Grains and oilseeds closed mixed after a choppy trading session. The funds have started their rebalancing which supported soymeal and Kansas City wheat while they sold corn, soybeans, Chicago wheat and soyoil. Corn managed to hold support which may be attributed to the fact that we are once again competitively priced in the world market. We have no major changes to our current hedge recommendations.
Soybeans had an intra-day market surge after rumors of China buying (up to 6) cargoes of beans started to circle. As always we want to wait for confirmation from the USDA before accepting these statements as fact. After we get through Wednesday and Thursday’s fund rebalancing all eyes will shift back to the January USDA reports.
Trade Estimates for Friday’s USDA Reports
|Trade Estimates for US Dec. 1 Stocks|
|Average||Range||Dec 1, 2011||Sept 1, 2012|
|Trade Estimate for US Crops|
|Trade Estimate for U.S. 2013 Ending Stocks|
|Trade Estimates for US Winter Wheat Acres|
Friday is one of the most important report days of the year as it sets the tone for early 2013 trading. The USDA will release their final acreage and bushels for 2012, Winter Wheat Seedings, and the December 1st grain stocks. The January reports have resulted in a limit move in corn 4 out of the last 5 years! Final acreage, final yield, a full quarter of demand, and estimating total bushels in transit make it almost impossible to get an accurate guess for final quarterly stocks in December for corn and soybeans.
Informa’s estimates for 2012 corn and soybean production are still much higher than the current USDA estimates.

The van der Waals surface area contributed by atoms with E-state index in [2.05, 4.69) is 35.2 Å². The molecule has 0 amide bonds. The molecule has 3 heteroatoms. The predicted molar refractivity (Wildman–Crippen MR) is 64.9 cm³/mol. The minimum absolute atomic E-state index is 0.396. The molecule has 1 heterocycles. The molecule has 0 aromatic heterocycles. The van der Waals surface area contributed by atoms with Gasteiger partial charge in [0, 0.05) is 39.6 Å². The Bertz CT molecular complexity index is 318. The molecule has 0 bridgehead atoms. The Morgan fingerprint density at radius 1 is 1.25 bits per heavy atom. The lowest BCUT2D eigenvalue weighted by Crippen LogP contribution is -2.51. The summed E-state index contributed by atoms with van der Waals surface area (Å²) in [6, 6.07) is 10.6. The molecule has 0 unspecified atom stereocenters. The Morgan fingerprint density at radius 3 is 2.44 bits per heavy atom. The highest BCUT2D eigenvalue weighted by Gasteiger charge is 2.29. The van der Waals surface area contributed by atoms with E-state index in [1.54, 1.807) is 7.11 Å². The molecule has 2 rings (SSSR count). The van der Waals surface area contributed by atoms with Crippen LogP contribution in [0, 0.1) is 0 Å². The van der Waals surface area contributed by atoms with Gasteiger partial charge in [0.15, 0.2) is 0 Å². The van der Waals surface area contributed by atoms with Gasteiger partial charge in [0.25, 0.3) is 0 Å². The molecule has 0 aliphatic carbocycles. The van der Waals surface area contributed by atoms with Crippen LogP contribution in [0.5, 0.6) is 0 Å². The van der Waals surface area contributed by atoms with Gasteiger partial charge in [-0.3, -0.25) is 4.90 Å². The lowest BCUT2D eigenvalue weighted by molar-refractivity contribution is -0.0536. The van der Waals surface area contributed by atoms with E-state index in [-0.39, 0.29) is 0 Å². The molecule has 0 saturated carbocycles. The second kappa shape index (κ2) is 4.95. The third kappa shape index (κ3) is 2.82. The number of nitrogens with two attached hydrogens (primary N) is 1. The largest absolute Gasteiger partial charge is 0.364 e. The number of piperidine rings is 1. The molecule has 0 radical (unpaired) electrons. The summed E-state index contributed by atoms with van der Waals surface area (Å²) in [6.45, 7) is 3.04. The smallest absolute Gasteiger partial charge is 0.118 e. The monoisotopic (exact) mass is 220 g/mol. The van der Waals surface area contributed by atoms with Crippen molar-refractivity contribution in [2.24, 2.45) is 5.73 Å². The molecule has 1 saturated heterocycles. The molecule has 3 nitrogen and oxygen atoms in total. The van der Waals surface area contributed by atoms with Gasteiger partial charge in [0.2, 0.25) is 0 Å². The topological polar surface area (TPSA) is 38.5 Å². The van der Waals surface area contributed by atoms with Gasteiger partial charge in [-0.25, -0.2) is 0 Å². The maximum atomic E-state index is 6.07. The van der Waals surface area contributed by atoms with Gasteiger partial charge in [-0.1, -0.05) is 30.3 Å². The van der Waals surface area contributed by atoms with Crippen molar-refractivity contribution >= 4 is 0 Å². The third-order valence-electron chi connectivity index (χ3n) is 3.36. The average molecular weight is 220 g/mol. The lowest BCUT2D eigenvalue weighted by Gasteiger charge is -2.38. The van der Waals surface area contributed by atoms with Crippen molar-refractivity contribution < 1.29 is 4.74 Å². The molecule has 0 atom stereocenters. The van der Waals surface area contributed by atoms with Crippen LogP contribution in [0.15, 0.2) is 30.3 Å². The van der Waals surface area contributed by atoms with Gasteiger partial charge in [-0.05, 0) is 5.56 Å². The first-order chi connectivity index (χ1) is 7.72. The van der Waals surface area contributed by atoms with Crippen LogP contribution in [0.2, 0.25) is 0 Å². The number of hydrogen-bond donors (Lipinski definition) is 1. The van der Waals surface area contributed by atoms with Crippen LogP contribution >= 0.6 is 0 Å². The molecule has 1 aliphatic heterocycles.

· Informa corn production estimate = 10.8 billion USDA currently at 10.725
· Soybean production estimate at 3.04 billion USDA currently at 2.971
Corn exports have been extremely dismal and ethanol’s production pace hasn’t been great either. We believe the market has done its job rationing demand and we shouldn’t see an overly bullish response for corn unless it comes from lowered production. With that being said we have already had a significant correction in the last 30 days and are once again competitive in the world market.
Soybean export pace has been running at a record from strong Asian demand, despite the recent cancellations. Crush has been running very strong as well. Any bullish market surprises would have to come in lowered production in my opinion because the strong demand has already been noted by the market.
March Corn is in a downtrend and looks technically "bearish" but we are coming off of oversold levels.
March Soybeans also in a "bearish" downtrend. They have made a double bottom but watch out if that level is breached again.
March Wheat has had the largest selloff and is very oversold. Wheat techincals are still pointing lower but if an upside breakout does occur we expect it to be strong.
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